Reading as a Writer: Analyzing the Short Story


Reading as a Writer: Analyzing the Short Story

Take a look at a set of “linked” short stories by a Pulitzer Prize-winning author and try some fun writing activities.

Meeting Times
  1. Wed, 5/22/2024 10:00 AM - 12:00 PM

Wed, 5/22/2024


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No Prerequisite, Class

Small Classroom



Too often as writers, we neglect the importance of reading other authors' works (beyond enjoyment, anyway). To "read as a writer" is to read closely, to pause and analyze the craft and techniques the author uses to make their writing "effective" (rather than "good").

In the short-story collections "All Aunt Hagar's Children" and "Lost in the City," Pulitzer Prize-winning author Edward P. Jones explores life in the predominately black neighborhood of Washington, D.C., and the way in which location defines and dictates the characters' experiences. Uniquely, the stories of each book have a counterpart in the other collection (in other words, the stories are "linked" in some way).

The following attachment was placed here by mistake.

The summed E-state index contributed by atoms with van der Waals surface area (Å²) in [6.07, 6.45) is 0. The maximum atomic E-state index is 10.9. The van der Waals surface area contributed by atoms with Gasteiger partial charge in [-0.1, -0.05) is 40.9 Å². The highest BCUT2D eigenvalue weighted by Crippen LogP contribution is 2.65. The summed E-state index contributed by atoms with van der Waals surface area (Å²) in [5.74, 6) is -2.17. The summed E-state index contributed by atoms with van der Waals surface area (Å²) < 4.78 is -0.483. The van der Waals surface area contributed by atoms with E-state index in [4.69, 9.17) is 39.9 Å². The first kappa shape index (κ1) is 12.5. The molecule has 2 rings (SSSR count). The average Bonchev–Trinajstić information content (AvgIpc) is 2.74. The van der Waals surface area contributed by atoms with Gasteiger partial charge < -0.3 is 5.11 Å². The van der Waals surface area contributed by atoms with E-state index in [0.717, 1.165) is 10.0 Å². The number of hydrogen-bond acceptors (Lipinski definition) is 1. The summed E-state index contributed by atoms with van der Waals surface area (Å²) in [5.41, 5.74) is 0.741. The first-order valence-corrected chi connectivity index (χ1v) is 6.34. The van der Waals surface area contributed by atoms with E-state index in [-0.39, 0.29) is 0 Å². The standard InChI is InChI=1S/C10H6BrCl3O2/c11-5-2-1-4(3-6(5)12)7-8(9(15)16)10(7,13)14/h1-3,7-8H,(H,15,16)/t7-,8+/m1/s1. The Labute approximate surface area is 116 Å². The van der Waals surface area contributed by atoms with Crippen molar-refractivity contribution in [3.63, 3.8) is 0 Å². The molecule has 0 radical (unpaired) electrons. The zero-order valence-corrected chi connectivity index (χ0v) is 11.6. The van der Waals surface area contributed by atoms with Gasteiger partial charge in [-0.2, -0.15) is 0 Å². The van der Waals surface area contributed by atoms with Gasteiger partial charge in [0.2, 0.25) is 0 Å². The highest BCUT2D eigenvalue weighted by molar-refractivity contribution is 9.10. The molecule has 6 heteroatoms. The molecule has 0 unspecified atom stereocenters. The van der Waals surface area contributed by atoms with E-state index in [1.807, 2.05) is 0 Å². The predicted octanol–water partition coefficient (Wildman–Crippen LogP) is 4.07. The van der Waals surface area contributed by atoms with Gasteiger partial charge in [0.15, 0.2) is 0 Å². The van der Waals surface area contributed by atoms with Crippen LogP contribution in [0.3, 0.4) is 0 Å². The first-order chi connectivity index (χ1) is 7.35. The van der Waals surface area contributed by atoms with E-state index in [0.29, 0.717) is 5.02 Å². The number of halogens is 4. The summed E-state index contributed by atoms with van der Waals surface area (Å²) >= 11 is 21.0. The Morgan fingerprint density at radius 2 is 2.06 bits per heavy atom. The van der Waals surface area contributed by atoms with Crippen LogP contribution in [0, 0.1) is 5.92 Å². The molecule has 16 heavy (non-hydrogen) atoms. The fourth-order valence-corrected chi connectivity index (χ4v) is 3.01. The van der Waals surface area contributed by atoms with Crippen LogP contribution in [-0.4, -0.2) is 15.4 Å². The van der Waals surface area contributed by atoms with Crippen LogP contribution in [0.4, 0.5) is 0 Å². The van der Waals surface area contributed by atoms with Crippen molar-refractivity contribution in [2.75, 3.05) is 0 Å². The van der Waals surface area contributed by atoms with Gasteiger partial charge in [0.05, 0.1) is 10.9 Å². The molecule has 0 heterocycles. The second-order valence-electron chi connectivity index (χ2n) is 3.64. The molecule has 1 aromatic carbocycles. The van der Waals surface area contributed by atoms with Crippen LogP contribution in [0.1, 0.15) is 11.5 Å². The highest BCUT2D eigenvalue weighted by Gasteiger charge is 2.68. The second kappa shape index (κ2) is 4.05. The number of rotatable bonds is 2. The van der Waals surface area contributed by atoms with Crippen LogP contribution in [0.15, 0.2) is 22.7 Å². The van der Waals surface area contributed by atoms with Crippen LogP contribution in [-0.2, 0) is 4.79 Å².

We'll discuss two pairs of stories, and dig down to find specific passages that work to bring the story to life. We'll look for ways we might use these same techniques, and come away with ideas and tools to use in our own work.

Class Policies

Ages 14 and up are welcome.

BARN Policies

Instructors or Guides

Warren Read

Warren is the award-winning author of the novels "One Simple Thing," "Ash Falls," and the historical family memoir "The Lyncher In Me." Kirkus Reviews called "Ash Falls" “a: "moody, haunting foray into rural Americana in the mold of Daniel Woodrell and Christian Kiefer.” Warren is active in the Puget Sound Writing Project, a division of the National Writing Project, which helps teachers redefine themselves as writers, thus creating the same opportunities for their students. Warren lives in Kingston with his husband and their three sons.

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